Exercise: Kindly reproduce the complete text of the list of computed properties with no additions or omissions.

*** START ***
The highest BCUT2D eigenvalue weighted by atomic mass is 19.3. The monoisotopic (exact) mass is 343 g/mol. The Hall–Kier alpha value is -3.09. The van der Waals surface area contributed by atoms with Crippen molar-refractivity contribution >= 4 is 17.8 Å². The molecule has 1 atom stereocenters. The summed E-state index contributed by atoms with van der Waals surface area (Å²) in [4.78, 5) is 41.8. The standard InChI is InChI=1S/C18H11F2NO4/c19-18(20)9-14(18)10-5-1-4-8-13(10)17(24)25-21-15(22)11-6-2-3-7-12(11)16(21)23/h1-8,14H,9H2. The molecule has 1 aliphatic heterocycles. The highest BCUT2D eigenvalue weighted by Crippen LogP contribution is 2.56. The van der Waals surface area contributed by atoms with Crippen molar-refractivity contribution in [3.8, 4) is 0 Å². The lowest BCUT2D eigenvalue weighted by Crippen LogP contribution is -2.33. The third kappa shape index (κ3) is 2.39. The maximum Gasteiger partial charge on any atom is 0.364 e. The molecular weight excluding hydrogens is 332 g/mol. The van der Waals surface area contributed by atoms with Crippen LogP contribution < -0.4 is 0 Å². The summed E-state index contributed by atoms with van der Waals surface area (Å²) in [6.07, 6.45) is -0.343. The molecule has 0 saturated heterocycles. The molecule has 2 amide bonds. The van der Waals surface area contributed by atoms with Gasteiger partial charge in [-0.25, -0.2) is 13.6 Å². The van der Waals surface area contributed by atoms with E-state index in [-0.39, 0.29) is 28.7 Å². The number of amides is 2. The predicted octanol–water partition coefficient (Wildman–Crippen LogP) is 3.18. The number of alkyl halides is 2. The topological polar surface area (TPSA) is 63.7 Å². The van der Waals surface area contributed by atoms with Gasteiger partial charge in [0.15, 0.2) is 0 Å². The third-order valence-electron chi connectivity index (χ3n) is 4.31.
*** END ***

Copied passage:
The highest BCUT2D eigenvalue weighted by atomic mass is 19.3. The monoisotopic (exact) mass is 343 g/mol. The Hall–Kier alpha value is -3.09. The van der Waals surface area contributed by atoms with Crippen molar-refractivity contribution >= 4 is 17.8 Å². The molecule has 1 atom stereocenters. The summed E-state index contributed by atoms with van der Waals surface area (Å²) in [4.78, 5) is 41.8. The standard InChI is InChI=1S/C18H11F2NO4/c19-18(20)9-14(18)10-5-1-4-8-13(10)17(24)25-21-15(22)11-6-2-3-7-12(11)16(21)23/h1-8,14H,9H2. The molecule has 1 aliphatic heterocycles. The highest BCUT2D eigenvalue weighted by Crippen LogP contribution is 2.56. The van der Waals surface area contributed by atoms with Crippen molar-refractivity contribution in [3.8, 4) is 0 Å². The lowest BCUT2D eigenvalue weighted by Crippen LogP contribution is -2.33. The third kappa shape index (κ3) is 2.39. The maximum Gasteiger partial charge on any atom is 0.364 e. The molecular weight excluding hydrogens is 332 g/mol. The van der Waals surface area contributed by atoms with Crippen LogP contribution < -0.4 is 0 Å². The summed E-state index contributed by atoms with van der Waals surface area (Å²) in [6.07, 6.45) is -0.343. The molecule has 0 saturated heterocycles. The molecule has 2 amide bonds. The van der Waals surface area contributed by atoms with Gasteiger partial charge in [-0.25, -0.2) is 13.6 Å². The van der Waals surface area contributed by atoms with E-state index in [-0.39, 0.29) is 28.7 Å². The number of amides is 2. The predicted octanol–water partition coefficient (Wildman–Crippen LogP) is 3.18. The number of alkyl halides is 2. The topological polar surface area (TPSA) is 63.7 Å². The van der Waals surface area contributed by atoms with Gasteiger partial charge in [0.15, 0.2) is 0 Å². The third-order valence-electron chi connectivity index (χ3n) is 4.31.